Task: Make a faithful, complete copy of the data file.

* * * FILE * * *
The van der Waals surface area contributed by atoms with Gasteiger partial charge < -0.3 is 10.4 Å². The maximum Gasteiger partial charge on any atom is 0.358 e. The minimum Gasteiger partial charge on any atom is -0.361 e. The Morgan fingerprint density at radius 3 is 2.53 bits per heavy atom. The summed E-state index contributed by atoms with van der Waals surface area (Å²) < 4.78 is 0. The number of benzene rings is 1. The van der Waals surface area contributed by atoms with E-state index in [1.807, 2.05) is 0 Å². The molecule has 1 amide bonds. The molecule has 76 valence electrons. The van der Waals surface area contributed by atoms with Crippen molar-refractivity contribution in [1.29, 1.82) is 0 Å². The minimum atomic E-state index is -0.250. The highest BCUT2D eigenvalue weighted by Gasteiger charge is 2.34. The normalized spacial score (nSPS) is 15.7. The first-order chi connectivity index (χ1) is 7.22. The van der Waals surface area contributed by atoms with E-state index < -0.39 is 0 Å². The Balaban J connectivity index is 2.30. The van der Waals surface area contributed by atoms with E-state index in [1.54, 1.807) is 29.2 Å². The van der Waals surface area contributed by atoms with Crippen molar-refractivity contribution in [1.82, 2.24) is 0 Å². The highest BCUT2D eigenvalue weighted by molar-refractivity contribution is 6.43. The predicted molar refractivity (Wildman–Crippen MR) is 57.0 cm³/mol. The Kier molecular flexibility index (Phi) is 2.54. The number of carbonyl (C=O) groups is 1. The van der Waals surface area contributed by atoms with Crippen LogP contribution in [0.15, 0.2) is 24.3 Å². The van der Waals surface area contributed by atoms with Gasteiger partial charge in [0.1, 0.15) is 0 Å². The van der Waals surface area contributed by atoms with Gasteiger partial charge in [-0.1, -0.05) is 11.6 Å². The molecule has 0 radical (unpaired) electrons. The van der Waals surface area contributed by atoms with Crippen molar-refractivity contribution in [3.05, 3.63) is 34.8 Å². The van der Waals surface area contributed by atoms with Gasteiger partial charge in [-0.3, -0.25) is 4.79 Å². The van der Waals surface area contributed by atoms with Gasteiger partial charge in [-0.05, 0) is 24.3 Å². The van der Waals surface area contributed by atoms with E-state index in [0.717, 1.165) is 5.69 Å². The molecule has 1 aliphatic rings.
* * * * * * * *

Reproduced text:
The van der Waals surface area contributed by atoms with Gasteiger partial charge < -0.3 is 10.4 Å². The maximum Gasteiger partial charge on any atom is 0.358 e. The minimum Gasteiger partial charge on any atom is -0.361 e. The Morgan fingerprint density at radius 3 is 2.53 bits per heavy atom. The summed E-state index contributed by atoms with van der Waals surface area (Å²) < 4.78 is 0. The number of benzene rings is 1. The van der Waals surface area contributed by atoms with E-state index in [1.807, 2.05) is 0 Å². The molecule has 1 amide bonds. The molecule has 76 valence electrons. The van der Waals surface area contributed by atoms with Crippen molar-refractivity contribution in [1.29, 1.82) is 0 Å². The minimum atomic E-state index is -0.250. The highest BCUT2D eigenvalue weighted by Gasteiger charge is 2.34. The normalized spacial score (nSPS) is 15.7. The first-order chi connectivity index (χ1) is 7.22. The van der Waals surface area contributed by atoms with E-state index < -0.39 is 0 Å². The Balaban J connectivity index is 2.30. The van der Waals surface area contributed by atoms with E-state index in [1.54, 1.807) is 29.2 Å². The van der Waals surface area contributed by atoms with Crippen molar-refractivity contribution in [1.82, 2.24) is 0 Å². The highest BCUT2D eigenvalue weighted by molar-refractivity contribution is 6.43. The predicted molar refractivity (Wildman–Crippen MR) is 57.0 cm³/mol. The Kier molecular flexibility index (Phi) is 2.54. The number of carbonyl (C=O) groups is 1. The van der Waals surface area contributed by atoms with Crippen LogP contribution in [0.15, 0.2) is 24.3 Å². The van der Waals surface area contributed by atoms with Gasteiger partial charge in [0.1, 0.15) is 0 Å². The van der Waals surface area contributed by atoms with Gasteiger partial charge in [-0.1, -0.05) is 11.6 Å². The molecule has 0 radical (unpaired) electrons. The van der Waals surface area contributed by atoms with Crippen molar-refractivity contribution in [3.05, 3.63) is 34.8 Å². The van der Waals surface area contributed by atoms with Gasteiger partial charge in [-0.3, -0.25) is 4.79 Å². The van der Waals surface area contributed by atoms with Gasteiger partial charge in [-0.05, 0) is 24.3 Å². The van der Waals surface area contributed by atoms with E-state index in [0.717, 1.165) is 5.69 Å². The molecule has 1 aliphatic rings.